Residents of Gulf kingdom incensed over decision take to social media to voice their ire
A decision to impose a 100 percent tax on bills at restaurants that serve shisha has ignited criticism on social media in Saudi Arabia, where the water pipes are a popular pastime.
The furor has also been fueled by confusion over how the tax is applied. In the meantime, some restaurants have stopped offering shisha, while others have lowered their prices to appease customers.
The government’s official gazette said earlier this month that the tax would apply to all tobacco products. However the ruling from the ministry of rural and municipal affairs said it would apply “to the total invoice of the business serving tobacco products.”
A number of restaurants and cafés contacted by AFP said they believed that the tax applies to all table orders in any establishment that serves tobacco products, whether or not the order included shisha. The decision sparked an avalanche of criticism on social media networks where the Arabic hashtag “tax on hookah restaurants” is trending in the kingdom.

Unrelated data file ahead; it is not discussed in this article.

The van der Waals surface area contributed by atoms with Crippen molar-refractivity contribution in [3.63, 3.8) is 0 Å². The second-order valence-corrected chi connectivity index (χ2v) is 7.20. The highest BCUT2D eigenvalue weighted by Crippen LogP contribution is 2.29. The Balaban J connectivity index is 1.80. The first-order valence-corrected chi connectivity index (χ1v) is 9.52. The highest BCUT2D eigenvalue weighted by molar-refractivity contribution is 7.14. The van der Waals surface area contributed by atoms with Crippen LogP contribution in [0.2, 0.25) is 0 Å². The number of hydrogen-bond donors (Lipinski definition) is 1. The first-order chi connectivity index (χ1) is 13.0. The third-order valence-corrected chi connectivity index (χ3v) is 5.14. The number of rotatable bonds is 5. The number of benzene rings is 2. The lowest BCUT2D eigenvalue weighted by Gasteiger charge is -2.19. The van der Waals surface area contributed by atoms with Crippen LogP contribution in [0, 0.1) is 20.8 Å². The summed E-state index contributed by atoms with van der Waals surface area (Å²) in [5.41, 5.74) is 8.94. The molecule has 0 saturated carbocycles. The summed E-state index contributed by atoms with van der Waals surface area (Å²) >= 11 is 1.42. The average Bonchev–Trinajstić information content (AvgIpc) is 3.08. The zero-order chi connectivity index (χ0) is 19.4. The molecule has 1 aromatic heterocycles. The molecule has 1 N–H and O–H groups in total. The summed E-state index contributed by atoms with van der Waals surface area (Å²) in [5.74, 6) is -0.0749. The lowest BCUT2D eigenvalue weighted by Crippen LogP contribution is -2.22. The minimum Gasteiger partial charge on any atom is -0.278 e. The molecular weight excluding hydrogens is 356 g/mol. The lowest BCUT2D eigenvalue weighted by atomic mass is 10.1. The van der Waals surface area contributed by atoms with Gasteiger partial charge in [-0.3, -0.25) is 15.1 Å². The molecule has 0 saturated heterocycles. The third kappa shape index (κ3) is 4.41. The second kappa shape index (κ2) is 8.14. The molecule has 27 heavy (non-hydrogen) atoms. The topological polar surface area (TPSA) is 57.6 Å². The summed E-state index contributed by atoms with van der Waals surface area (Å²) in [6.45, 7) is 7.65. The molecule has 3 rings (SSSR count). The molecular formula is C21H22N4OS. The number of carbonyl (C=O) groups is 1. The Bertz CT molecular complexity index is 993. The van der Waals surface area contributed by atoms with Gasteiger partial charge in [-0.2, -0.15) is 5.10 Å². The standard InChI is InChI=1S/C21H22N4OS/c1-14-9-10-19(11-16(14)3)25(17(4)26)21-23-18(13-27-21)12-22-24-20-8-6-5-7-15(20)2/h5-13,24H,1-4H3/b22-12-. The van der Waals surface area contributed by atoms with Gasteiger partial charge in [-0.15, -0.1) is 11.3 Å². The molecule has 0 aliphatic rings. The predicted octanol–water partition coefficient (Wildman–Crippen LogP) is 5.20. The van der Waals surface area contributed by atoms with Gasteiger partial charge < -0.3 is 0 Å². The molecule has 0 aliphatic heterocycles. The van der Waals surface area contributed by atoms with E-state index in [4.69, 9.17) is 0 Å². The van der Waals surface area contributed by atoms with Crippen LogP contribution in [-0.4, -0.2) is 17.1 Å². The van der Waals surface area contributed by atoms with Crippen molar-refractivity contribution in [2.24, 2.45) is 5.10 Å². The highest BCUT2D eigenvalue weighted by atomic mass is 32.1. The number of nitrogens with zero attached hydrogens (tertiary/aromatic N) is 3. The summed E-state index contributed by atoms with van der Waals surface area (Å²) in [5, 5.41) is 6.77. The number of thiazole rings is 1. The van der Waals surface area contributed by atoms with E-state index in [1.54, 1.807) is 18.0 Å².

Many people posted photos of their restaurant bills, with totals of more than double the initial amount when taking into account the new 100 percent tax and a still-unpopular five percent value added tax which went into effect last year. “Tobacco tax—controversy and confusion,” read a headline in the Al-Madina newspaper on Monday.
In the face of persistent budget deficits, the world’s top crude oil exporter has resorted to measures like cutting subsidies on fuel and power and imposing new taxes including on cigarettes and soft drinks. There were also suggestions that the new shisha tax could be a measure to protect public health.
“This is an indirect way to prohibit shisha without actually prohibiting it,” tweeted Electronic Lawyer, a popular commentator who has more than 80,000 followers.
Other Twitter users said the new decision goes against the country’s Vision 2030 ambitions to change its ultra-conservative image and revamp the economy.
Encouraging investment and kickstarting tourism are part of a reform program envisaged by Crown Prince Mohammed bin Salman to wean the kingdom off its reliance on oil.
Saudi columnist Bassam Fatiny criticized the size of the tax as ill-considered. “Let us assume that tax on tobacco has environmental and health benefits, is it logical that it be 100 percent!” he said on Twitter. “The ministry must have misunderstood Vision (2030).”